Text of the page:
Goal: Youth report increased personal and trusting connections to adults and peers in the Palo Alto community in order to foster youth well-being
- A. Infuse the Developmental Assets framework in Palo Alto culture and policies
- B. Create experiences across our community that foster meaningful connections among youth and adults
Building resiliency and connections is a key component to keeping youth safe and healthy. Project Safety Net, in conjunction with Project Cornerstone, a local non-profit helping communities build asset-rich environments, has adopted the Search Institute’s 41 developmental assets model to provide a framework for building resiliency and other positive character traits amongst youth.
Developmental Assets is a framework of 41 building blocks that enhance the health and well-being of children and youth. They are the experiences and opportunities that all young people need to grow into healthy, responsible adults. The Asset model is a highly regarded approach to mobilize communities with a common vision and language for what youth and teens need to thrive.
Through years of research in youth development, these assets have been identified by the Search Institute, an independent research and educational organization based in Minneapolis, Minnesota. Their research has shown that when these assets are present, they help prevent negative behaviors, risk-taking, and help increase positive, thriving behaviors. Assets are cumulative: the more youth have the better. As the number of assets increases, so does a child’s well-being. As a framework for healthy growth and well-being, assets give communities a set of benchmarks to measure the positive development of their children and youth – regardless of community size, geographic region, gender, family economics, race or ethnicity. Search Institute found that the number of assets a young person has affects how they respond to and maneuver through difficult life experiences. The fewer assets a youth has, the more likely they are to participate in negative behavior to cope with difficult times. Young people who have 31-40 assets are more likely to bounce back from difficult situations and bounce back more quickly.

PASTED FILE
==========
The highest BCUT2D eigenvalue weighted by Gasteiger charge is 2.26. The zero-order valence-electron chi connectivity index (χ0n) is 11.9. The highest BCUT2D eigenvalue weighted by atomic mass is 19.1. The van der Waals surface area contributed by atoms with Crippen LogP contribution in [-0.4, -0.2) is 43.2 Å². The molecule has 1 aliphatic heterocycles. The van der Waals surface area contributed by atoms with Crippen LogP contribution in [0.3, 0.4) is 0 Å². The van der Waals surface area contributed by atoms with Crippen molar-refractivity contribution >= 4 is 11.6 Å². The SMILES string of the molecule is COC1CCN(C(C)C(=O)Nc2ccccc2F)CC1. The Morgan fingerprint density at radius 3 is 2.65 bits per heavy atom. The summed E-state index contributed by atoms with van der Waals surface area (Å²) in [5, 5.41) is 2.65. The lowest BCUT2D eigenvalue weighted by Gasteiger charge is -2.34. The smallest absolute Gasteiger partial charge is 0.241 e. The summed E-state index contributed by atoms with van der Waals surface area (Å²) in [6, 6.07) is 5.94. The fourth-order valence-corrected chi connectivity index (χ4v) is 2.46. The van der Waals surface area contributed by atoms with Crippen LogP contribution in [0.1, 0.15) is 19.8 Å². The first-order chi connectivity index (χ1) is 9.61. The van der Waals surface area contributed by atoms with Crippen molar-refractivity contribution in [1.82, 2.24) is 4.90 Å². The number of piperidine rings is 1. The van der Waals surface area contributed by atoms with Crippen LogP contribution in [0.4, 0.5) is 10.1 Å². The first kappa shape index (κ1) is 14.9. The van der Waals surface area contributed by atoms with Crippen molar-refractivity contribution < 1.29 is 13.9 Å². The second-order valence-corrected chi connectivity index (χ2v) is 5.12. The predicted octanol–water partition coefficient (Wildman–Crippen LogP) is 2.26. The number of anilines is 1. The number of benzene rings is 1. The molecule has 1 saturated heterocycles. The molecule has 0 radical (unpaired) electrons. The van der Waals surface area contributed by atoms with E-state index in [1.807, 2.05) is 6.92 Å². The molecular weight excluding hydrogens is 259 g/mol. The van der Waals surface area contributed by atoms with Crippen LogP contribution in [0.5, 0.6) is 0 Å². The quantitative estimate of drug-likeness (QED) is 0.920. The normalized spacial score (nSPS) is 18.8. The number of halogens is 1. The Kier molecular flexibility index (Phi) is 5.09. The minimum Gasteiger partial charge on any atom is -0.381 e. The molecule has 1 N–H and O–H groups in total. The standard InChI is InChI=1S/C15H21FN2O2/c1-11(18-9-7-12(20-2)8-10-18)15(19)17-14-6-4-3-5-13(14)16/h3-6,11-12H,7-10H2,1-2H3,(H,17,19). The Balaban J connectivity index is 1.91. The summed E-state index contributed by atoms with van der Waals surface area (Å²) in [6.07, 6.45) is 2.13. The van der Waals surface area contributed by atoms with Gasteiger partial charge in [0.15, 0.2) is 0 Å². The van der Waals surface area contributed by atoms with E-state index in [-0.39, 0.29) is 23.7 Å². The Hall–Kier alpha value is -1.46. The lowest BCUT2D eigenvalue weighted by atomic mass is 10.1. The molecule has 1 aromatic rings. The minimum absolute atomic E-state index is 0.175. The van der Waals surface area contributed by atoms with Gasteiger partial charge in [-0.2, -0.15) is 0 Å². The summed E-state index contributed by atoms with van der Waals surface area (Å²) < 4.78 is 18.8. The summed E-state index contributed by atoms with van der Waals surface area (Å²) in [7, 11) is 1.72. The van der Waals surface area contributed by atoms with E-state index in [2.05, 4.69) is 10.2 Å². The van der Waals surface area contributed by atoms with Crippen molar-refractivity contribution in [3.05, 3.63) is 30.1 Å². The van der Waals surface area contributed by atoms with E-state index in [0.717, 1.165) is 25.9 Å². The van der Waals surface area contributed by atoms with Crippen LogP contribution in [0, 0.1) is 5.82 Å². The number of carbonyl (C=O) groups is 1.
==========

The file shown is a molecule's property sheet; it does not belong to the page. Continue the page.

- Currently, the 41 developmental assets model has been endorsed by PSN, the City of Palo Alto, Palo Alto Recreation, YMCA, and the Palo Alto Unified School District.
- PAUSD employed the Developmental Assets Survey. The survey was given in the fall of 2010 to 5th, 7th, 9th, 10th, 11th and 12th grade students throughout the District. Results can be found here.
- A PAUSD district representative, Brenda Carrillo, co-chairs Project Safety Net and supports and furthers the efforts regarding Project Cornerstone. Each school has a point person who will help develop a plan for marketing and supporting the efforts.
- Parent education classes have been offered in Palo Alto (at school sites) by Project Cornerstone and the assets have been and are being used as a common language among many youth workers in the community.
- A multi-agency subcommittee of Project Safety Net, the Palo Alto Developmental Assets Initiative, has formed to bring a greater awareness and understanding of developmental assets in the community. The initial goal of the committee is to create a community where every adult is an asset builder.